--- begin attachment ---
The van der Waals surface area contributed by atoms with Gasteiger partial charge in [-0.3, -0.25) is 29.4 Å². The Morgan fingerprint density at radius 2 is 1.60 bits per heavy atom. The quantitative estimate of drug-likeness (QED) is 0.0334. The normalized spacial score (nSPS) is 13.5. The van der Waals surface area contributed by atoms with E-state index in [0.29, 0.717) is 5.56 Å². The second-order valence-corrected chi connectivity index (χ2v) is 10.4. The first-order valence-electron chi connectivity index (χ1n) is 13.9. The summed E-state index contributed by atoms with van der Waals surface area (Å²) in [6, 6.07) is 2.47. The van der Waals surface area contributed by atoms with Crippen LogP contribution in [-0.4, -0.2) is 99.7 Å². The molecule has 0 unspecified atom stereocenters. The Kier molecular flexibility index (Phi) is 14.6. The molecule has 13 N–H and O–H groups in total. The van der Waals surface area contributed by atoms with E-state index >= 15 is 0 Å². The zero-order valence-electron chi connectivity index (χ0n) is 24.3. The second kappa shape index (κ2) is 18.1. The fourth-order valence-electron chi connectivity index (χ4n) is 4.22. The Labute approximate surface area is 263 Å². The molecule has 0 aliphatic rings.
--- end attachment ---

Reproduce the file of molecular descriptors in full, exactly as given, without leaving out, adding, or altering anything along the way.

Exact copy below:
The van der Waals surface area contributed by atoms with Gasteiger partial charge in [-0.3, -0.25) is 29.4 Å². The Morgan fingerprint density at radius 2 is 1.60 bits per heavy atom. The quantitative estimate of drug-likeness (QED) is 0.0334. The normalized spacial score (nSPS) is 13.5. The van der Waals surface area contributed by atoms with E-state index in [0.29, 0.717) is 5.56 Å². The second-order valence-corrected chi connectivity index (χ2v) is 10.4. The first-order valence-electron chi connectivity index (χ1n) is 13.9. The summed E-state index contributed by atoms with van der Waals surface area (Å²) in [6, 6.07) is 2.47. The van der Waals surface area contributed by atoms with Crippen LogP contribution in [-0.4, -0.2) is 99.7 Å². The molecule has 0 unspecified atom stereocenters. The Kier molecular flexibility index (Phi) is 14.6. The molecule has 13 N–H and O–H groups in total. The van der Waals surface area contributed by atoms with E-state index >= 15 is 0 Å². The zero-order valence-electron chi connectivity index (χ0n) is 24.3. The second kappa shape index (κ2) is 18.1. The fourth-order valence-electron chi connectivity index (χ4n) is 4.22. The Labute approximate surface area is 263 Å². The molecule has 0 aliphatic rings.